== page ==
At first, the women were extremely guarded. But P.E.A.R.L. Essence is “a seed-planting mission” and the team persisted. By the fifth outreach, five Mandarin-speaking volunteers had joined. One young woman, who looked about 16 and had always strongly resisted the team’s efforts, smiled, and told them her name.
“It was a beautiful moment of progress in her,” Groff said. “Doors began to open.”
In 2021 the Army’s anti-trafficking effort expanded to include monthly late night/early morning visits to East New York. Arriving in a Salvation Army van, the team of about 20 go out in threes between 11 p.m. and 3:30 a.m., knowing they are being watched by pimps who “don’t like anyone distracting their business plan for the night,” Groff says. “They take many safety precautions, frequently in collaboration with law enforcement, to ensure their team as well as the people with whom they are speaking remain safe.”
In encounters, that last only about a minute, the volunteers carefully approach the women—about 20 by the end of the night—most of whom are between 25 and 35, with smiles and questions about how they are. In time, the women “were joyful to see us,” Groff says. “They liked our attention. We know we are making a difference for those women.
“Their situation is dire. The Salvation Army’s programs are about helping people in destitute poverty.”
In December 2019 P.E.A.R.L. Essence began offering a seven–day emergency stay program where women who want to leave prostitution receive three meals a day, clothing, a private place to meet with their social worker and respite so they can “get on their feet while community partners help them find long–term housing.”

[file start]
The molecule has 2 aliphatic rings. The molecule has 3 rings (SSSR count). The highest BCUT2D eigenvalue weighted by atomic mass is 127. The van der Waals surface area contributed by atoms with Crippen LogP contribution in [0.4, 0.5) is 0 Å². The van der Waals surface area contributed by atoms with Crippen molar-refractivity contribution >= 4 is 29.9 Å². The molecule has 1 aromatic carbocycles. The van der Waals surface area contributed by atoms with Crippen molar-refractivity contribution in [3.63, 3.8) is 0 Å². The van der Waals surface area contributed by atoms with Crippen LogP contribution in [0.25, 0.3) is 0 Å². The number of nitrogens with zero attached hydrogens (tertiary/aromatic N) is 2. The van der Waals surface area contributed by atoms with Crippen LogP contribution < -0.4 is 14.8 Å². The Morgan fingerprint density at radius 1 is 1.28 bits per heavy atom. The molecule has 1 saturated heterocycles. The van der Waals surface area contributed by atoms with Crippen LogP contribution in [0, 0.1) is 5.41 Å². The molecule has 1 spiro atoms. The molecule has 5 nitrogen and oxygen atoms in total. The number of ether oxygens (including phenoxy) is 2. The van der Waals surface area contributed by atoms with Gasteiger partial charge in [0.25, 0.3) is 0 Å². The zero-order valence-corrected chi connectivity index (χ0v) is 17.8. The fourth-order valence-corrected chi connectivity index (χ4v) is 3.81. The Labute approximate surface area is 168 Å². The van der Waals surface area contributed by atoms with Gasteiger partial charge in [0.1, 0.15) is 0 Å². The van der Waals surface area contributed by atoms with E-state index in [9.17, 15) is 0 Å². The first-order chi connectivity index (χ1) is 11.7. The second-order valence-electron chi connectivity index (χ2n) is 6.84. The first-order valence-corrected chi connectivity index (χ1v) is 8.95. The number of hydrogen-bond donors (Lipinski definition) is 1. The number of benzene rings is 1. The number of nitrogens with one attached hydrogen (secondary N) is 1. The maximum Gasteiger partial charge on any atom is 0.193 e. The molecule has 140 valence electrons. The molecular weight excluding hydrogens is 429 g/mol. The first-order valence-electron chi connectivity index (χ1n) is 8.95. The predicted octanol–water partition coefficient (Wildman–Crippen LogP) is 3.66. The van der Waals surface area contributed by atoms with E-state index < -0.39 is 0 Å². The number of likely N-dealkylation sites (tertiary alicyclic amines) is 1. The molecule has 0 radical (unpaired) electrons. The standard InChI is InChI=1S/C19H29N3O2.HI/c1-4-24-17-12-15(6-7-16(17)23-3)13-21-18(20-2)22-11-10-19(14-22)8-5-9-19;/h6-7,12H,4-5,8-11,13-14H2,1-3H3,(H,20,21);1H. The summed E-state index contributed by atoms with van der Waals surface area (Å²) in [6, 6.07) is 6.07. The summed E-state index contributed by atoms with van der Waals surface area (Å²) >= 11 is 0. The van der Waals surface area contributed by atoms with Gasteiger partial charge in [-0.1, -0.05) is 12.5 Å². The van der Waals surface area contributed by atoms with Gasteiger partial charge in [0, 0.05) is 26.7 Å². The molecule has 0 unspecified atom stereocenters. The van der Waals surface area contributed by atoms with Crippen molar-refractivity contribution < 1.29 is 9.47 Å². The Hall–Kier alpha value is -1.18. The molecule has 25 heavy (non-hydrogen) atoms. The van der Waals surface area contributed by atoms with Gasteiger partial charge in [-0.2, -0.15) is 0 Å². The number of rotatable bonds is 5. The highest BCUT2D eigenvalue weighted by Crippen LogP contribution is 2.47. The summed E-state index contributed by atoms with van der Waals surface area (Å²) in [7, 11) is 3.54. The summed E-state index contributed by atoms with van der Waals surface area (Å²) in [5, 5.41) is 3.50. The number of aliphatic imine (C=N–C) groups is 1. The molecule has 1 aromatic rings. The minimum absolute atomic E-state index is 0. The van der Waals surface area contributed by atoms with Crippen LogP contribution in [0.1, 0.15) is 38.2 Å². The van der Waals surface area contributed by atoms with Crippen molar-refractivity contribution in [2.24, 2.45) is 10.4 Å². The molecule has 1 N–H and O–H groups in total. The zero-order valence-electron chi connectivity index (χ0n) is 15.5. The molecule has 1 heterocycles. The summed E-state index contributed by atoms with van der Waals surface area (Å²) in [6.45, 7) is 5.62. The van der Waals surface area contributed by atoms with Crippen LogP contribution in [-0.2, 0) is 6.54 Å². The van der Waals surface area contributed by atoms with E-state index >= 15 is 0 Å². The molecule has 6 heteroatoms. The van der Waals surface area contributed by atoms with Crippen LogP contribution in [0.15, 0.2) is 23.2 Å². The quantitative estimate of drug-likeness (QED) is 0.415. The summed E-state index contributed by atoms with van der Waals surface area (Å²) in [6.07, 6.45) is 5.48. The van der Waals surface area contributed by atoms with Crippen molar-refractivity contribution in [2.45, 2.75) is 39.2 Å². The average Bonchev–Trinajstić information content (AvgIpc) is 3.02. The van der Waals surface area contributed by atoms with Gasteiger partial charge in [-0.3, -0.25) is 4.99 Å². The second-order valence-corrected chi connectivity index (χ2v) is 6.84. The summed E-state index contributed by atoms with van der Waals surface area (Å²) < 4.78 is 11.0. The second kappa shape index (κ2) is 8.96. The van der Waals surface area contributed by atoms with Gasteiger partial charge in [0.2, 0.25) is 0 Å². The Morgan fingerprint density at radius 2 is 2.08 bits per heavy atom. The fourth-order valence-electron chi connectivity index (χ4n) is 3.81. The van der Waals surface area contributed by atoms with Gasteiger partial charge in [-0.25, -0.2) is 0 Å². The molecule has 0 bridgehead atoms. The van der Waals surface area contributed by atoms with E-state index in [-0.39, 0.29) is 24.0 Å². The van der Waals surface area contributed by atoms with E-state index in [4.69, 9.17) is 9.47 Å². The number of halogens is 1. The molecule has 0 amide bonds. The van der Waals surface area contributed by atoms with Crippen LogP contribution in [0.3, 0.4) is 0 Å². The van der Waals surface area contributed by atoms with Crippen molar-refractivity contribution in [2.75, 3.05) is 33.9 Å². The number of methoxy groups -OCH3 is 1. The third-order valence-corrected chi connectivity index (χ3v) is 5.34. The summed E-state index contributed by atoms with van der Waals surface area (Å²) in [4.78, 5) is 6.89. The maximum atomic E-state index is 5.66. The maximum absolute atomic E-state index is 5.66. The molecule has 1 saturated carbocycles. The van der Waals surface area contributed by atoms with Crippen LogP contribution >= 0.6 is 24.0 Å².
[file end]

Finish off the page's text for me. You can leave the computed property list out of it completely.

P.E.A.R.L. Essence is different from other human trafficking programs in the city, Groff says, because it restores choice to the women.
“We’re just building trust over time. They are used to people objectifying them and using them for their bodies. We have an interest in them as a person. It’s powerful.”
In September 2021, the Eastern Territorial Headquarters Communications Department launched its production entitled “HOPE: Stories of Survival,” a full-length documentary about the day-to-day lives of survivors after their trauma recovery.
The film, recently nominated for a New York Emmy Award, demonstrates how they managed to overcome fear and exploitation to emerge as beacons of hope for other people who face similar circumstances.
The documentary also led to a closer collaboration with law enforcement to ensure the safety of the Army’s volunteer teams.
Philadelphia’s Cowen-Zanders includes a tour of the rough, violent neighborhoods where exploitation regularly happens when she is introducing a new board member or donor to the work of The Salvation Army. As she says, people associate pictures of cute children in day care or the comforting environment of a shelter with the Army’s work, not the reality of street prostitution.
“This isn’t pretty, but it’s precious. These women are precious to Jesus. We hold this work in our hands like a precious jewel. We are honored to be there.”
Retta Blaney has won nine journalism awards and is the author of Working on the Inside: The Spiritual Life Through the Eyes of Actors, which features interviews with Kristin Chenoweth, Ann Dowd, Edward Herrmann, Liam Neeson, Phylicia Rashad, Vanessa Williams, and many more. You can find it on Amazon.com.